Bombing leaves Turkey tourism on the brink
Two days before our Princess cruise ship was scheduled to call at Istanbul last month, a terrorist car bomb killed 11 people near a popular subway stop in the city center. Amid both reassurances about stepped-up security and fears of new attacks, the ship docked as planned - but with hundreds of skittish passengers opting to stay on board. I wasn't among them. Lured onto the cruise by a last-minute, rock-bottom fare at a time when Eastern Mediterranean sales were slumping, I was thrilled to be back in Turkey's largest and most cosmopolitan city for my first visit in three decades. My husband and I strolled almost alone through the ethereal Blue Mosque and Hagia Sofia, devoured lamb kebabs and honey-drenched baklava from a balcony overlooking the Bosphorus, and made immediate plans to return. Two weeks later, after a fabulous time in Istanbul and the otherworldly landscape of central Turkey's Cappadocia, we flew to Italy and were greeted by the horrific news that at least 41 people had died in a shooting and suicide bombing at Istanbul's Ataturk airport, one of the world's busiest. It was the fifth attack in Istanbul this year, and will undoubtedly be the death knell for a national tourism industry already battered by massive defections from international visitors. Turkey welcomed a record 37 million people in 2014, but by some accounts arrivals had already been down by close to 90% this year, particularly from Russia, Western Europe and the United States.
Yet even as we fielded anxious queries about our proximity to the carnage, I couldn't stop thinking about the warm hospitality we'd encountered throughout our stay. Despite a visible security presence in Istanbul (where we saw police gathering to prevent a planned gay pride parade) and in the relative backwater of Cappadocia (where the underside of our rental car was checked with mirrors as we entered the airport parking lot), we never feared for our safety.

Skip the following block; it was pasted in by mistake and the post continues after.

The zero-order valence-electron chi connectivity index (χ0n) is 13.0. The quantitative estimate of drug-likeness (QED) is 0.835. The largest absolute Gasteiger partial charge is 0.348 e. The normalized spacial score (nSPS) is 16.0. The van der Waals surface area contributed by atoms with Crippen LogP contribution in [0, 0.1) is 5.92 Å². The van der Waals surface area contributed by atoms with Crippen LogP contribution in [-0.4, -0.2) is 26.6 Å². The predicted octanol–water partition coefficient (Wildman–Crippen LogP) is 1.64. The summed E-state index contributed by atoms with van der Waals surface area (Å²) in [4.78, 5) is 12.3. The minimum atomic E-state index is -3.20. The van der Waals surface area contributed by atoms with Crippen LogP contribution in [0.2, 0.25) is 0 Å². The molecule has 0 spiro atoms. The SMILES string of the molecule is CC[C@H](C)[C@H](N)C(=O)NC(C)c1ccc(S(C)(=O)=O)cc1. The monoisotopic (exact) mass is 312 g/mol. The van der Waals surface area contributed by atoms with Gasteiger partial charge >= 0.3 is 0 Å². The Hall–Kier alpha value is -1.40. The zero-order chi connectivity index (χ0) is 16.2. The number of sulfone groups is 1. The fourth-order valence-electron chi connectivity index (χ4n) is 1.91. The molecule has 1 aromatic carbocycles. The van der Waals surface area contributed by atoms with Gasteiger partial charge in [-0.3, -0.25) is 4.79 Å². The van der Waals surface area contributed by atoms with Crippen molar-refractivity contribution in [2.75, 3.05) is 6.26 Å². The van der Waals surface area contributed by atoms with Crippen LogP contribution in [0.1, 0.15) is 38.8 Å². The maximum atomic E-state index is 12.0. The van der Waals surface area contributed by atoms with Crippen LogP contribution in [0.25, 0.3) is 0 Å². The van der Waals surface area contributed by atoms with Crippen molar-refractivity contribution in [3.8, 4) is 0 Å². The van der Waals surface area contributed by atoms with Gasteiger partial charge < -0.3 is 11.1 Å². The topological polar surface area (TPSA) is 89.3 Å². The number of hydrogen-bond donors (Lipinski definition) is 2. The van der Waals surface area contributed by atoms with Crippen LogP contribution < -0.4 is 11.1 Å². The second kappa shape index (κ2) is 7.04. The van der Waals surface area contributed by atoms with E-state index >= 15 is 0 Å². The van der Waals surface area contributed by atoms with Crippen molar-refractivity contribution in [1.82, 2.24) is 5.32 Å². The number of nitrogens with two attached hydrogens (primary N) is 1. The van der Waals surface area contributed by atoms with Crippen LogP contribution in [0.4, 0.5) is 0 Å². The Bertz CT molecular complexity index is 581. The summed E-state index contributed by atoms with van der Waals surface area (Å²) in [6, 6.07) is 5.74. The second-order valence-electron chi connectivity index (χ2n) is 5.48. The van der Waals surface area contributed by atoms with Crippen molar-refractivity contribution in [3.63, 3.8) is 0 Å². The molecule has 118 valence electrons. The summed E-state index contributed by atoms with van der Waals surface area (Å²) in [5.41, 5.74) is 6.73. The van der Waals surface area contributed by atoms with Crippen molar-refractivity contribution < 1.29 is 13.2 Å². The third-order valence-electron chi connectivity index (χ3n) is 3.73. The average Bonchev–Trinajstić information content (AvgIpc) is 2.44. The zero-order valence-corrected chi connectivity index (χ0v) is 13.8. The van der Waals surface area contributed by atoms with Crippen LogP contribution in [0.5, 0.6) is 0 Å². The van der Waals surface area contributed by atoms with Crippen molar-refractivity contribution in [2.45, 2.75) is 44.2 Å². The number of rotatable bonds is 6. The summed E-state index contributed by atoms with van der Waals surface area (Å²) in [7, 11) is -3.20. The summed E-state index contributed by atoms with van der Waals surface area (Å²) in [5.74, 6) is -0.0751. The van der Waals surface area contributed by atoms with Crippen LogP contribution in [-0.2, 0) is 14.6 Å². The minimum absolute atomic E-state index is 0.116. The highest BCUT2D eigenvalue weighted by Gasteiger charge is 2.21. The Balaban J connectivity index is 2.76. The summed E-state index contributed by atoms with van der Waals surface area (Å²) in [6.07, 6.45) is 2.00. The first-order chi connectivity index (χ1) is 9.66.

I remember a restaurant owner in the shadow of Istanbul's medieval Galata Tower, the most famous landmark in a once-buzzing tourist neighborhood known for its tolerance and confluence of cultures, practically begging us to stay for dinner and telling us he would probably have to close because business had shriveled ever since a March suicide bombing on nearby Istiklal Street. The next evening we took an almost-empty elevator to the top of the tower, snapping photos at sunset and listening to the amplified calls to prayer as lights twinkled between the minarets of mosques and families gathered at the shores of the Bosphorus to break their daily fasts with picnics during Ramadan (called Ramazan in Turkey).
I recall, too, the kind family we met in a small Cappadocian village we'd stumbled into on our way to an ancient Silk Road caravanserai, a traditional refuge for travelers. We spoke no Turkish; they almost no English. But we were welcomed into their home and offered refreshing glasses of ayran, the national drink made with yogurt, water and salt. And when we said we were from America, their already broad smiles got even bigger...a potent reminder that in an age where "Muslim" is too often synonymous with "terrorist," humanity trumps hate.
On one of our last days in Cappadocia, after taking a discounted hot-air balloon ride over a forest of fairytale chimneys and spires carved from volcanic rock, we drove to a valley famous for its Byzantine churches. We stopped for lunch at an open-air restaurant, with rows of empty picnic tables lined up under a canopy of shade trees.
When he opened two years ago, the owner told us, he'd typically serve more than 200 tourists a day. Now, we were his only customers - a scenario repeated often during our two-week stay.
"Inshallah," he told us then, "times will be getting better soon."
It's a prayer for Turkey - and for the rest of the world, as well.